A Brief History of the Mount Ida Neighborhood

[Figure 1] Few places can claim both the natural beauty and the architectural integrity of the Mount Ida neighborhood of Troy, N.Y.  It is unique not only in its mostly unbroken stretches of nineteenth-century worker housing and cast-iron-columned storefronts, but also in its proximity and relationship to the source that created and nourished it as a distinctive village within a city.  Sitting atop the precipice that the Poesten Kill slowly formed from solid rock nearly 100 million years ago, the village remains joined to the banks of the stream below by its heritage and its future. 

Figure 1

What first drew the attention of early eighteenth-century Parisian engravers today captures the imagination of those who take the time to discover the nearly two-hundred foot tumble of water tucked away in this section of the city.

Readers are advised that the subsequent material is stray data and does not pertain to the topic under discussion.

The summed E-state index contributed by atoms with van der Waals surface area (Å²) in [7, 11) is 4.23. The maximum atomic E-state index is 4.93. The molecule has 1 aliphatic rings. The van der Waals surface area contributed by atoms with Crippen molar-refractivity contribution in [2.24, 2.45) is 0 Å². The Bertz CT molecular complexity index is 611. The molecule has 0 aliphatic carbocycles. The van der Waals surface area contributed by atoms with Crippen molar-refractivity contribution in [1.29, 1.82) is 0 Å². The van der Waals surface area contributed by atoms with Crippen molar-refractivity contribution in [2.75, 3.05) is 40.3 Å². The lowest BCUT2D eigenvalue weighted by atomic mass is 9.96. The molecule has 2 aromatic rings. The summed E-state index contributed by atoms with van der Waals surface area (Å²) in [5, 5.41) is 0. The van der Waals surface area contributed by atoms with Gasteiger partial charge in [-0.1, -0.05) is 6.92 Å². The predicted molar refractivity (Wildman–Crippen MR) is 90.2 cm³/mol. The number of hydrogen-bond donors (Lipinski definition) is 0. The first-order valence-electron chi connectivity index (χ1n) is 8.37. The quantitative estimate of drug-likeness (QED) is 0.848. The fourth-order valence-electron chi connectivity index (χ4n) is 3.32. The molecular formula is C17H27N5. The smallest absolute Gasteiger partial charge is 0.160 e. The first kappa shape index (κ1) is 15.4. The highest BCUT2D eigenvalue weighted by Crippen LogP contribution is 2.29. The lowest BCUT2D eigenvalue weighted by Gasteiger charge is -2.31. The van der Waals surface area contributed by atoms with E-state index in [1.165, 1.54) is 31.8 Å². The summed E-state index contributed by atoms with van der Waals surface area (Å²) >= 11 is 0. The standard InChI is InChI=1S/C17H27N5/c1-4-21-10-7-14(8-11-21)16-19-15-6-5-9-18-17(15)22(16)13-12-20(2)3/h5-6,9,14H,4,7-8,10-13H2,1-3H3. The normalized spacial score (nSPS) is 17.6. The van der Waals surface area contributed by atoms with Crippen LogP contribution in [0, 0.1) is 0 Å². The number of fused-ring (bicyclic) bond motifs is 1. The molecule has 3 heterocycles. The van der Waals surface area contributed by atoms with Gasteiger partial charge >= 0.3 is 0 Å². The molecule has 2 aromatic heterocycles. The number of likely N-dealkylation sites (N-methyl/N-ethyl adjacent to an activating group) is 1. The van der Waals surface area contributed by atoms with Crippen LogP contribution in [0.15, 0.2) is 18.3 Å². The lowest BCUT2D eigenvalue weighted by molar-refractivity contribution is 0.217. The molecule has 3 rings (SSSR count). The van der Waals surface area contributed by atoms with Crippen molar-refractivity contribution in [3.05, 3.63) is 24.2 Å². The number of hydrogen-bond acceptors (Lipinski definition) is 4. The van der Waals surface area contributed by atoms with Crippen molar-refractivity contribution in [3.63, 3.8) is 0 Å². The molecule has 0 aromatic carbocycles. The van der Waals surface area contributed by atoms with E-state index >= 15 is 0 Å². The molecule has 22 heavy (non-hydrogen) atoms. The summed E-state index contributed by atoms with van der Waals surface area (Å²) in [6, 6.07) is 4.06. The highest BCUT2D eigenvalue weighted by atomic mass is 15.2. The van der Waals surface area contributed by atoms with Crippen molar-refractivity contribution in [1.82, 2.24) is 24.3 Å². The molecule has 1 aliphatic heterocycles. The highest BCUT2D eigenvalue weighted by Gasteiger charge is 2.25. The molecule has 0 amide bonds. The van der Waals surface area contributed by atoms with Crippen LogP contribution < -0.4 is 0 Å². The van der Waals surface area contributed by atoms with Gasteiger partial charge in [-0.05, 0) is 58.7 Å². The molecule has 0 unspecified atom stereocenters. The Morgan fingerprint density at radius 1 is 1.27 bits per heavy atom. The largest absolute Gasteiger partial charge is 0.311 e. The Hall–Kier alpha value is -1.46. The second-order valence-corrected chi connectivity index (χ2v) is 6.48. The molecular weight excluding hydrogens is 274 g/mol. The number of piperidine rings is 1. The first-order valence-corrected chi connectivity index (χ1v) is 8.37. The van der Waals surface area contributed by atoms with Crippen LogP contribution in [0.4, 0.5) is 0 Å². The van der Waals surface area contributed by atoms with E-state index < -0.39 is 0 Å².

The story of Mount Ida is partly one of the rise and fall of an industrial powerhouse; but it is equally one of persistence and survival.  The businesses on the Poesten Kill diversified in time to ensure their survival during the economic vicissitudes of the 1870s and 1880s.  The neighborhood’s successful transition from an industrial to a service economy in the late nineteenth and early twentieth century evinced a resilience that eluded many of the cities and towns of the northeast.  People first came to the neighborhood largely for employment, but once the work itself left the people still made it their home and chose to travel to their work.  When the workers finally began to leave their homes in large numbers in the 1950s, students began to take up residence.  Mount Ida has remained largely intact as both a physical and mental entity in a city where neighborhoods have sometimes been deprived of what once made them distinct.  While urban renewal claimed large sections of Troy in the 1960s and 1970s, the very footprint of upper Congress Street resisted most attempts to re-shape it.  Its jutting crags of rock and almost frantic descent into the heart of the larger city generally presuppose its resistance to the parameters of any grid.  It is this individuality that best characterizes the neighborhood and helps one to understand and appreciate its legacy.


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